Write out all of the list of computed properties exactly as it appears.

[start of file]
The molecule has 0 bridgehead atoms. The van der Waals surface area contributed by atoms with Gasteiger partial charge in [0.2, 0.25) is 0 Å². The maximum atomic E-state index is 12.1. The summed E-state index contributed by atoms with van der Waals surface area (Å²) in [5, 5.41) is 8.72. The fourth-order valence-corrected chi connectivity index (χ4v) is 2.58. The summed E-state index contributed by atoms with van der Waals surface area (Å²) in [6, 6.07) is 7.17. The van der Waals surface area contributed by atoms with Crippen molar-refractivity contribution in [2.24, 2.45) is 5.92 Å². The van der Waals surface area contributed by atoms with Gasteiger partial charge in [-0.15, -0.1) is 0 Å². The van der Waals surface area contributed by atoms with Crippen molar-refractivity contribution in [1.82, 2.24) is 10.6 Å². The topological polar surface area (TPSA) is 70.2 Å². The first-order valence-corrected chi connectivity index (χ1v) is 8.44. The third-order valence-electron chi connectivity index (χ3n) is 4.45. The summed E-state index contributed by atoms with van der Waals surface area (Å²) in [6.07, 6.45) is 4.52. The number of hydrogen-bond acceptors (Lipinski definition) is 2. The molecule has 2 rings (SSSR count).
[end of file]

The molecule has 0 bridgehead atoms. The van der Waals surface area contributed by atoms with Gasteiger partial charge in [0.2, 0.25) is 0 Å². The maximum atomic E-state index is 12.1. The summed E-state index contributed by atoms with van der Waals surface area (Å²) in [5, 5.41) is 8.72. The fourth-order valence-corrected chi connectivity index (χ4v) is 2.58. The summed E-state index contributed by atoms with van der Waals surface area (Å²) in [6, 6.07) is 7.17. The van der Waals surface area contributed by atoms with Crippen molar-refractivity contribution in [2.24, 2.45) is 5.92 Å². The van der Waals surface area contributed by atoms with Gasteiger partial charge in [-0.15, -0.1) is 0 Å². The van der Waals surface area contributed by atoms with Crippen molar-refractivity contribution in [1.82, 2.24) is 10.6 Å². The topological polar surface area (TPSA) is 70.2 Å². The first-order valence-corrected chi connectivity index (χ1v) is 8.44. The third-order valence-electron chi connectivity index (χ3n) is 4.45. The summed E-state index contributed by atoms with van der Waals surface area (Å²) in [6.07, 6.45) is 4.52. The number of hydrogen-bond acceptors (Lipinski definition) is 2. The molecule has 2 rings (SSSR count).